"We're still gonna run," the fifth-year coach said. "We won't be all geared to guards and penetration."
What it will do is feature the inside-out duo of Sanni and sharp-shooter Meg Bulger. Add in the solid-shooting Leuchanka, and West Virginia has three players it can rely upon in the clutch. That's no small feat when its point guard position - formerly locked down by Paige - will be platooned by freshmen Ashley Powell and Sarah Bucar.
Powell is an athletic ball-handler whose passing skills mirror her Motown home's flashiness. Bucar is a gritty, fundamentally-sound dribbler whose penetrating style will allow her to kick to a fellow Oakland Catholic grad in Bulger.
"We have an opportunity," Carey said, "if our point guards come on."
A team can't merely replace Paige, who shattered every WVU assist and minutes played record in school history, led the nation in assists with 297 and became the first BIG EAST player taken in the 2005 draft by the Indiana Fever with the 16th overall selection (www.msnsportsnet.com).
"Those are awful big shoes," Powell said. "But we are catching on quick, and I think we can get enough offense to keep people from double-teaming others."
The Mountaineers, who come off back-to-back 20-win seasons for the first time in school history, will also play Sanni and Leuchanka at the same time. That forces other squads, especially in Big East play, to match WVU inside or give up points and fouls.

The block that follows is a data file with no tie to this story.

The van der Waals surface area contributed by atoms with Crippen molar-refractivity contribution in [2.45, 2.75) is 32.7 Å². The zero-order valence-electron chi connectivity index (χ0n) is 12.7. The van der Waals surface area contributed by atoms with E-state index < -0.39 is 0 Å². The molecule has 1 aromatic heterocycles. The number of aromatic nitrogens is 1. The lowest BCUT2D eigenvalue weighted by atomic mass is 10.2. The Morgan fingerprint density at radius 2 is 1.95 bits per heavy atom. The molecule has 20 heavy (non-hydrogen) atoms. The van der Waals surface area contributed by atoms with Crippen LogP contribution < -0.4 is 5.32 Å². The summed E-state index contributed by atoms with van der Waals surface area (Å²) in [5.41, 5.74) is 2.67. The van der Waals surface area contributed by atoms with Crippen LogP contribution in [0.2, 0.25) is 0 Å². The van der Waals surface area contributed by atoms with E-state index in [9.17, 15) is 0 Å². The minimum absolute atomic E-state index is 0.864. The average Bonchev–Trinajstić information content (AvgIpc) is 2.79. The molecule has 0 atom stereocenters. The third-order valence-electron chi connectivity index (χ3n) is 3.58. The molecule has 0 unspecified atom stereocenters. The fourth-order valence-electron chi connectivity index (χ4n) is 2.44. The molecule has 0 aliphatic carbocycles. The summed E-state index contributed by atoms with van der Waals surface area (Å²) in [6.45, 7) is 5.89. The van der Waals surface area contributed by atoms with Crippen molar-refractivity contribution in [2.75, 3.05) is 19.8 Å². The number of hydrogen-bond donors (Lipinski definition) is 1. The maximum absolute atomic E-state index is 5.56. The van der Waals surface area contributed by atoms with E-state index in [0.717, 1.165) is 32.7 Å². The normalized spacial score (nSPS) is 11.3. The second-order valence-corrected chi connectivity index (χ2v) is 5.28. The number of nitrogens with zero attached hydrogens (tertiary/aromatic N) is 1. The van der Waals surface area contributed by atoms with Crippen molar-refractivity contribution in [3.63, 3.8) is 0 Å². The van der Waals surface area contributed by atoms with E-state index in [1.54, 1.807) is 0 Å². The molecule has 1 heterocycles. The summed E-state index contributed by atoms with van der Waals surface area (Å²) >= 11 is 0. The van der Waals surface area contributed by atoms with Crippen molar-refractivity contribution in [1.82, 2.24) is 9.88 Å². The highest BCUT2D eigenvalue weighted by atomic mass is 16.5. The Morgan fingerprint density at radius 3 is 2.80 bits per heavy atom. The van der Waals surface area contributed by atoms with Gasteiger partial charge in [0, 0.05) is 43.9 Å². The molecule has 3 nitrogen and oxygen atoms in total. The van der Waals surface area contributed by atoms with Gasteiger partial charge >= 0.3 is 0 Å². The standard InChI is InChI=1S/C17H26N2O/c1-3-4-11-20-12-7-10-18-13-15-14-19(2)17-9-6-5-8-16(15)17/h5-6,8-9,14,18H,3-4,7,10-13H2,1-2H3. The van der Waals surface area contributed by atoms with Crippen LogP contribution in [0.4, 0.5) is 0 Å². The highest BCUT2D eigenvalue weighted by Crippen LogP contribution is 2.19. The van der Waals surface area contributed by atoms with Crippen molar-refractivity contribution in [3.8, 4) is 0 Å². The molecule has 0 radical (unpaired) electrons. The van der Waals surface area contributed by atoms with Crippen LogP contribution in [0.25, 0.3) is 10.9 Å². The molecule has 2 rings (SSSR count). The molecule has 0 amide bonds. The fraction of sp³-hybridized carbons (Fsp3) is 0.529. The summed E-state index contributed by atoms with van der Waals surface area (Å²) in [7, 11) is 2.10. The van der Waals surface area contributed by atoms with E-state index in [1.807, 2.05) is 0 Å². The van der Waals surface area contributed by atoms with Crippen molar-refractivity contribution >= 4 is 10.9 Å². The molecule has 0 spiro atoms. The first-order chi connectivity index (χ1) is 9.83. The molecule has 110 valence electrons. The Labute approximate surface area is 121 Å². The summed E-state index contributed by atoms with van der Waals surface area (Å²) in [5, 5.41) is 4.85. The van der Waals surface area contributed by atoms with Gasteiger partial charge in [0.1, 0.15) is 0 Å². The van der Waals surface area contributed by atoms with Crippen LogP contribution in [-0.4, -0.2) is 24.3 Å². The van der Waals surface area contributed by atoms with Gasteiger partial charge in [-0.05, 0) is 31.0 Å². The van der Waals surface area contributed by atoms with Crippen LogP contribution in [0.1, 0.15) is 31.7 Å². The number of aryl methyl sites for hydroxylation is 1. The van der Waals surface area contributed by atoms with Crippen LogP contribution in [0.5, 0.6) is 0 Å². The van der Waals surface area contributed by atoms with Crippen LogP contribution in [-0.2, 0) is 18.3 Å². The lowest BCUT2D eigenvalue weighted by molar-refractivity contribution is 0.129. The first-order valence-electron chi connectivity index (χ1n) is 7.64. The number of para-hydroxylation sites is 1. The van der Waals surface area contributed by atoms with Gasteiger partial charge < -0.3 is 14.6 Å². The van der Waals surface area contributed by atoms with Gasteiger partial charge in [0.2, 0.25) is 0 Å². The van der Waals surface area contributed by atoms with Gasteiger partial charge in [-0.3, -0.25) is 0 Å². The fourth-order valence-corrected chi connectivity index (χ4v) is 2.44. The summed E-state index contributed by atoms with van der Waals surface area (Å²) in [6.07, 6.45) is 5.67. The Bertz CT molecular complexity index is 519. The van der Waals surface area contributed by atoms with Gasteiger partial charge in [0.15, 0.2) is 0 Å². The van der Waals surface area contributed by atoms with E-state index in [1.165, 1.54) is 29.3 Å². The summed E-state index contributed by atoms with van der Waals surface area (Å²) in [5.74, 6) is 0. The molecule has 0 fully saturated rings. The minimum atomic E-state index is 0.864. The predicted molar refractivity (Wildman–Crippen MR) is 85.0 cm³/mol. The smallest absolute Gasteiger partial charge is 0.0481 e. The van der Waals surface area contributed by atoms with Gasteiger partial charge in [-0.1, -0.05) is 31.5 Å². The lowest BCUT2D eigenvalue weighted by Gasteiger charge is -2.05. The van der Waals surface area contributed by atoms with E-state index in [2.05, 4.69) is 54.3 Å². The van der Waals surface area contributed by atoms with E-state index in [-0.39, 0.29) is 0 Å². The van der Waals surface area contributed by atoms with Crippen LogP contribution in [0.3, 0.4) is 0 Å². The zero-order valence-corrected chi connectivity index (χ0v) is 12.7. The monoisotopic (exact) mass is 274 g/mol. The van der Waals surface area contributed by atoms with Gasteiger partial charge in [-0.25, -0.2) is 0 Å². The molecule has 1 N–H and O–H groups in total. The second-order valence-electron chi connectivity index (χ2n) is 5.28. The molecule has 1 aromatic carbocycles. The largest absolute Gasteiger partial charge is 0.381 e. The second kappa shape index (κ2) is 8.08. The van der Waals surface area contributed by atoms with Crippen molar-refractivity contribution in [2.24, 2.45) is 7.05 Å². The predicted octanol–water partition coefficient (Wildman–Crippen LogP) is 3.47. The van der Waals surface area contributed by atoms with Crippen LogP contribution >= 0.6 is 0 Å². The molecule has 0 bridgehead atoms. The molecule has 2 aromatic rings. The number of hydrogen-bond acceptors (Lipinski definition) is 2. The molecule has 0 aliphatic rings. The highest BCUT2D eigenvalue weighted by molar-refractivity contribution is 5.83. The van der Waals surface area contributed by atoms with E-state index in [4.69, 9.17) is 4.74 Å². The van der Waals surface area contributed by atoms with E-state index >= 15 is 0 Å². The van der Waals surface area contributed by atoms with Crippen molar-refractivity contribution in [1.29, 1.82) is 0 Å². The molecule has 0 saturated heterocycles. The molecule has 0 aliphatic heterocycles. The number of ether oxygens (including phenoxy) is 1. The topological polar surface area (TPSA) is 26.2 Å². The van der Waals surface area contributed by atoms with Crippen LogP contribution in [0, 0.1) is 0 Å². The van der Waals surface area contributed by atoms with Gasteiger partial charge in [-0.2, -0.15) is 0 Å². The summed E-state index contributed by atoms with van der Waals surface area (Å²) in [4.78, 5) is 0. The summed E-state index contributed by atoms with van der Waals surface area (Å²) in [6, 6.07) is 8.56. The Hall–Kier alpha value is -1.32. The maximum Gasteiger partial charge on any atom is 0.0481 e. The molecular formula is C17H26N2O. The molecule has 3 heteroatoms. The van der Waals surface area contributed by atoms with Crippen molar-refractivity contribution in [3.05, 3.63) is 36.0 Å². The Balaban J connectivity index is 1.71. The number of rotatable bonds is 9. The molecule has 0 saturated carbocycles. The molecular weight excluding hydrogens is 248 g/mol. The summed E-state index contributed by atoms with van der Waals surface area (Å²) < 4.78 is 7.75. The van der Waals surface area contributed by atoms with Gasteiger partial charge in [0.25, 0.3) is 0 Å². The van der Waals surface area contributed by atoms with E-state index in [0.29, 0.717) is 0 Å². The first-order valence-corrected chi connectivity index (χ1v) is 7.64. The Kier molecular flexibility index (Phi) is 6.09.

"There will be a lot more rules to this," Carey said of the offense. "It will have more structure. We'll try to get the ball out of our guards' hands as quick as possible. There won't be that freelance."
Leuchanka - who has yet to play a Big East game in three years due to two early-season ACL tears - is one of WVU's most threatening scorers and is actually better facing the basket. Sanni's superb play comes in the low post in one-on-one situations.
"This is the most athletic team we have had since I have been here," Carey said.
One might read that as a signal to grab all the easy points possible. But consider that Carey's players are more suited to an Owen Schmitt-like set than a Steve Slaton style. One wouldn't argue Schmitt isn't athletic. One would reason that you don't enter Clydesdales into thoroughbred races.
"I am very happy where we are conditioning wise, especially in the practices," Carey said. "And (Leuchanka) is the best shape right now she has ever been. Every time she goes down, I don't want to expect the worst, but it's hard not to. We need her when we go into the Big East."